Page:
I recently picked up a surplus battery-powered motor assist for a bicycle, and it's a lot of fun. Due to lower power you have to start peddling to 3mph and then it can run the bike for 10 miles at 10mph (for normal weight people, not me.)

Editing down the funnies to those actually funny

Newspapers won't like this idea, but the truth is that most of the funnies aren't funny, certainly not every day. There are some talented people doing comic strips, but it's hard to do on a 7 days a week schedule, so they are almost all inconsistent.

Linux tester and linuxator for donated computers

A lot of older computers that people are ready to throw away can be decent linux boxes, in schools or in other charitable locations.

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Sensing fog on the windshield

I'm not the first to think about it, since I see a bunch of patent filings related to it, but how hard would it be to have a sensor for windshield fog. Seems to me you could bounce light (UV perhaps which water scatters, though other colours might work) off the windshield to detect if there's fog on the inside and use that to control the defogger.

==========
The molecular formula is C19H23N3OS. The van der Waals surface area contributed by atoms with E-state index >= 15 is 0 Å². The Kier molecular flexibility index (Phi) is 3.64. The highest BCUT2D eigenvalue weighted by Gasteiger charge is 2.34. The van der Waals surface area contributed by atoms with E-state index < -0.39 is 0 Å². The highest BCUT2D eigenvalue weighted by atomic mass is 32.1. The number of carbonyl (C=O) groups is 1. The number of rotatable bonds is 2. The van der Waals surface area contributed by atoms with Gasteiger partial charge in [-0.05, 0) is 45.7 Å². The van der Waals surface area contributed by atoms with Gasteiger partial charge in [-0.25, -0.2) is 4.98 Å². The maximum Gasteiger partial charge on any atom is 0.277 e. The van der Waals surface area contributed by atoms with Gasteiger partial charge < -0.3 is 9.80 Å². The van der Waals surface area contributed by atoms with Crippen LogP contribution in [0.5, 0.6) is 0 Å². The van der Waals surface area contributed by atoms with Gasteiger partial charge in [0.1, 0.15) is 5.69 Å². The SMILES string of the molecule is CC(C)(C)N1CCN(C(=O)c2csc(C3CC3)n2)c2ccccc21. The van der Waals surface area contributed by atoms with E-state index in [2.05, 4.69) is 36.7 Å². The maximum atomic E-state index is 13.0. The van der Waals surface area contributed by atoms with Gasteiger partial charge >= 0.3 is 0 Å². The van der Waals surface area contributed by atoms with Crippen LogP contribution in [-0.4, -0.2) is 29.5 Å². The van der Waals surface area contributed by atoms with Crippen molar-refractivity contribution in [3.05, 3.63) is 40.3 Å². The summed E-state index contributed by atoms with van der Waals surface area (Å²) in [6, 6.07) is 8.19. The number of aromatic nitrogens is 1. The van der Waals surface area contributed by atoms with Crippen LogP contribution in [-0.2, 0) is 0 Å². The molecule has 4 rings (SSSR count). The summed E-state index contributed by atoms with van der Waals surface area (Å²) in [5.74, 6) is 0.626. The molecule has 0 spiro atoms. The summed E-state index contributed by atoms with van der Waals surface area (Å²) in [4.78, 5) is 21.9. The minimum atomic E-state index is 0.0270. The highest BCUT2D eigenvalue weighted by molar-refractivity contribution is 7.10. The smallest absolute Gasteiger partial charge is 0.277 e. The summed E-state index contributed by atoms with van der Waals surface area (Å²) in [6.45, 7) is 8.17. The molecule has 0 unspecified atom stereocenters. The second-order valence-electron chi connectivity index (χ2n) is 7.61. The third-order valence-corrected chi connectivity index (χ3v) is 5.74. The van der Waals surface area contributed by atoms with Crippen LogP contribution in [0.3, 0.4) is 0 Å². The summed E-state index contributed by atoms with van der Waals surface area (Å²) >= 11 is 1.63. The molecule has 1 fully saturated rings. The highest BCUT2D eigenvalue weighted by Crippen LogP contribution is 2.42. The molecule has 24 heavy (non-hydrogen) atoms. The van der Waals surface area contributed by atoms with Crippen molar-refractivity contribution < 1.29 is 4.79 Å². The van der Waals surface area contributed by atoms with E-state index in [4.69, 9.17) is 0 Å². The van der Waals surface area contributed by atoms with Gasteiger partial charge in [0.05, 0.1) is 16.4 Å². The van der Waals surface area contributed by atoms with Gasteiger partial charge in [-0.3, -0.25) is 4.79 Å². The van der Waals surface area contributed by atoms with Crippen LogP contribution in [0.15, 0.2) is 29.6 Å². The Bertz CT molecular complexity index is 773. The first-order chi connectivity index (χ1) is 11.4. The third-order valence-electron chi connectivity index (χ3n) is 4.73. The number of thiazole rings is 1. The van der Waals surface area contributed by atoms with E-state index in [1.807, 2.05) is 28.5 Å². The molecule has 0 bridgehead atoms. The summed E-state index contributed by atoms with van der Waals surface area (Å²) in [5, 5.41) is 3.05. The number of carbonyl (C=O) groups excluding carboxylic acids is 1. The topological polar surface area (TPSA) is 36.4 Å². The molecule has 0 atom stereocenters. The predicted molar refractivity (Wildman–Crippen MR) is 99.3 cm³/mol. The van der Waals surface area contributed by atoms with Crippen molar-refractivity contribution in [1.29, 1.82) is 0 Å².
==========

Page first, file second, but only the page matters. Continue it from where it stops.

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Pre-order drinks for intermission

In this new category, "What a great idea" I will document interesting ideas I have seen in my travels. Things that make you go "why didn't I think of that?" Some may be new, others just new to me.

At a recent symphony concert, I came out at intermission to see a table laid out with drinks and snacks, each with a little numbered placard. People had placed and prepaid orders before the show, and thus could get their drink without any line.

How a software monopoly arose

Recently, Joel on Software wrote an essay on good programmers and how they are qualitatively different from average ones. This is not a new realization, and he knows it and references sources like "The Mythical Man Month." It was accepted wisdom decades ago that a small team of really brilliant programmers would make a better product than a giant team of lesser ones.

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Use GPS Maps to improve map databases, but protect privacy

Mapping programs, and fancy GPSs come with map databases that will, among other things, plot routes for you and estimate the time to travel them. That's great, but they are often wrong in a number of ways. Sometimes the streets are wrong (missing, really just a trail, etc.) and they just do a rough estimation of travel time.

Down with the leap second

Recently there was a big fuss (including denouncements from many I know) over a U.S. effort to do away with the leap second. People claimed this was like trying to legislate PI to be 3.I am amazed at the leap the the defense of the leap second. I would be glad to see it go. All our computers keep track of time internally as a number of seconds since some epoch, typically Jan 1 1970 or 1980. They go through various contortions to turn that absolute time into the local time. This includes knowing all the leap-day calculations